We are days away from an Obama victory in the US presidential race. What will change and how should SMEs prepare? COLIN BENJAMIN
By Colin Benjamin
We now have less than a week of sleeps until the change bandwagon hits the end of the line. Most Australians are anticipating Barack Obama will win a landslide win over the old man John McCain. But what differences can we expect as a result?
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Just as Labor tends to get elected when it has become essential to redress the labour-capital imbalance, the Obama machine will walk into the eye of the hurricane as funds continue to be shifted out of equities and into high-performing bonds and offshore investments.
The continuing slide in house prices in the United Sates will mean that the crisis will get worse after February, as US investors rush to get their capital out of the clutches of guaranteed banks. It will take a few months of sharemarket instability before Obama is able to build a foundation for renewed growth.
Looking to the coming year in Australia, it is clear that the regulators are just catching up with the messages that were apparent a year ago offshore. We are still in for a highly turbulent managed credit crunch for most of the remainder of this financial year, and SMEs must still go through the process of strategic redirection and retention of their best team members. (For more on this, see “Credit crisis and talent crunch the themes for 2008”.)
On a larger scale, we are not seeing the end of capitalism but the end of the “greed is good” mentality of the financial sector (although all of the players are desperately trying to keep up the market volatility so that they can still squeeze out the last of the big bonus handouts).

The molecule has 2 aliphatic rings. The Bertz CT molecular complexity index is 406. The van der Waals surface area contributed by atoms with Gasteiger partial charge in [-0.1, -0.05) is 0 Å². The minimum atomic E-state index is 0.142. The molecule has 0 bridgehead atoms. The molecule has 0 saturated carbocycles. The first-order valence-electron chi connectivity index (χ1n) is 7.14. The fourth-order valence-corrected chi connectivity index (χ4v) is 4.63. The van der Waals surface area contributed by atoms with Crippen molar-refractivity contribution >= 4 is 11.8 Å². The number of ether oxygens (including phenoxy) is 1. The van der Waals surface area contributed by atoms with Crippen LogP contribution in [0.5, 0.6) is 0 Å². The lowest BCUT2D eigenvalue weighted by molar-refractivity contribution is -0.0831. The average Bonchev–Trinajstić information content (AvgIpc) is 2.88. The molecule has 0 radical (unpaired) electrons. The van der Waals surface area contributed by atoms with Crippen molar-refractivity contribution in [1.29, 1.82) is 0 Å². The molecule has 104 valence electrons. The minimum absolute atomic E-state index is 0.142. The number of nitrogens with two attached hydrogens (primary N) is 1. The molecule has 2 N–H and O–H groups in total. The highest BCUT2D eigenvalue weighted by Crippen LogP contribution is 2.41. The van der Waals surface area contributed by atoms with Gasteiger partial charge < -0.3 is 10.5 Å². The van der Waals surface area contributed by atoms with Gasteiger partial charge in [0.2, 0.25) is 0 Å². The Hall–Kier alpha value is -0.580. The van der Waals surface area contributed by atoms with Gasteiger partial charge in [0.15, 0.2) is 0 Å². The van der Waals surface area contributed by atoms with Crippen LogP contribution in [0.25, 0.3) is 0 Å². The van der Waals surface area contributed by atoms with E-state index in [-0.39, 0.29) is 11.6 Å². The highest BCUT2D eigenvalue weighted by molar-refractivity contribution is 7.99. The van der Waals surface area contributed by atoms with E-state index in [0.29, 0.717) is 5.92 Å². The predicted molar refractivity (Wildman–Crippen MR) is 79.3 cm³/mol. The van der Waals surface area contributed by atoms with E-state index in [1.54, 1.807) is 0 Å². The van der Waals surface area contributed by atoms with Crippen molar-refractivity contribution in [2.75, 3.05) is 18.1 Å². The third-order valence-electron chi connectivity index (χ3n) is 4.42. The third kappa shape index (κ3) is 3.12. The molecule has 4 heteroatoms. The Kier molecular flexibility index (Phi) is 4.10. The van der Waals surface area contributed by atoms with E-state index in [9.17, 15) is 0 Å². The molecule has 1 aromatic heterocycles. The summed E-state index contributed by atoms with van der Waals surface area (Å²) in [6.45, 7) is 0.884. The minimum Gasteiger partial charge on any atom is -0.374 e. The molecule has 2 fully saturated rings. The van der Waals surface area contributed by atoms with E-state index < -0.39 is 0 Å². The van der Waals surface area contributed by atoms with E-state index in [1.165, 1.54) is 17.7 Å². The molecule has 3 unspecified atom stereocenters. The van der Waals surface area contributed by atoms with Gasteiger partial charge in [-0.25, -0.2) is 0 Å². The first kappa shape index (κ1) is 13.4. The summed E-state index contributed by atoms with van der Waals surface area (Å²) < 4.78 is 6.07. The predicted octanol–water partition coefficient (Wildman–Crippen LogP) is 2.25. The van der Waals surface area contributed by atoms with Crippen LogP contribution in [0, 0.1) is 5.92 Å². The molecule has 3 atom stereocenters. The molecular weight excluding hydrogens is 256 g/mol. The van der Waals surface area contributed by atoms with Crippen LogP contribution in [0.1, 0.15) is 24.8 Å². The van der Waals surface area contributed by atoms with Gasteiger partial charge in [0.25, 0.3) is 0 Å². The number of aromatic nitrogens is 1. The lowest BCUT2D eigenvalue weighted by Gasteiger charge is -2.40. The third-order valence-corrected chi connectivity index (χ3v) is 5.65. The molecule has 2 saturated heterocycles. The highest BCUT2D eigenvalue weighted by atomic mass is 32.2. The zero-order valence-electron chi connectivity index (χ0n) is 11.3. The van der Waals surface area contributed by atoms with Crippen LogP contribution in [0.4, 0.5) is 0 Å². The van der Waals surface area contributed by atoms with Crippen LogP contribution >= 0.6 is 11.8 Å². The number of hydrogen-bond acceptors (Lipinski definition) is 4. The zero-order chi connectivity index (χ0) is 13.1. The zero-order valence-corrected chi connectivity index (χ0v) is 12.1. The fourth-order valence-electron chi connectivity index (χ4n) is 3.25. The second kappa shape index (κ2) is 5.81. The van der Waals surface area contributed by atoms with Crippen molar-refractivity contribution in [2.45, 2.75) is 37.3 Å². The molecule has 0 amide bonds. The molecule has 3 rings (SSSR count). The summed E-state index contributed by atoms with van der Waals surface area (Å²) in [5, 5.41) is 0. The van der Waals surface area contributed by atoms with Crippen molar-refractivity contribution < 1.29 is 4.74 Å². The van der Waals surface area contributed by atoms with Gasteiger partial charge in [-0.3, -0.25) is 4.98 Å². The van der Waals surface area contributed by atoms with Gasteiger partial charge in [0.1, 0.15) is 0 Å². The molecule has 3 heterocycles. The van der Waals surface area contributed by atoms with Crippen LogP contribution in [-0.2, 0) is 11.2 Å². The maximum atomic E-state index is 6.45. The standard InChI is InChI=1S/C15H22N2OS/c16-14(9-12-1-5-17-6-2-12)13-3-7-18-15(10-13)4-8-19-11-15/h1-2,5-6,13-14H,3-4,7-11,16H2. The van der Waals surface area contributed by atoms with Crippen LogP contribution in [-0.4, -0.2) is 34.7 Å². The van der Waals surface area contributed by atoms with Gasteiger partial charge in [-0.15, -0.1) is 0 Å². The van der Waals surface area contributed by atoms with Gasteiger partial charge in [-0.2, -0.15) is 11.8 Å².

It is interesting to note that Kevin Rudd and Wayne Swan have talked about executive salaries, but they have failed to take into account the greed of “independent’ remunerations committees and have even offered unconditional guarantees to the bank bosses that are making a motsa at the expense of their impoverished mates in the managed funds sector.
Indeed, it’s a bit ironic that Swan is now citing the man who brought down the Berlin Wall, Mikhail Gorbachev, in support of the need to bolster the banks. Gorbachev correctly states that the crisis did not come out of the blue. All the warnings went unheeded.
He also points to the conditions under which all SMEs should be reviewing their plans for the next couple of years.
In the overseas market, make the most of the low Australian dollar and lock in longer term contracts for your products and services as value-added business operators turn to Aussie suppliers to replace links with European and increasingly risky South American suppliers. Find ways to build networks of agents and immigrant relationships that generate strong market entry pathways.
Look for domestic business opportunities that flow from the release of government funds into the economy. Look for capital works and development projects, community health and services programs, business development and training initiatives, and accessible housing, especially away from the main city strips.
The next year will see a growing superannuation crunch as finance minister Lindsay Tanner and Wayne Swan demand greater transparency and real accountability. As commentators have noted, we should be able to look forward to lower fees, consolidation of retail and industry funds, and new restrictions on the way self-managed super funds operate.
Dr Colin Benjamin is Entrepreneurship and Strategic Thinking Consultant at Marshall Place Associates, which offers a range of strategic thinking tools that open up possibilities for individuals and organisations committed to applying the processes of innovation, creativity and entrepreneurship. Contact: CEO Dr Jane Shelton.
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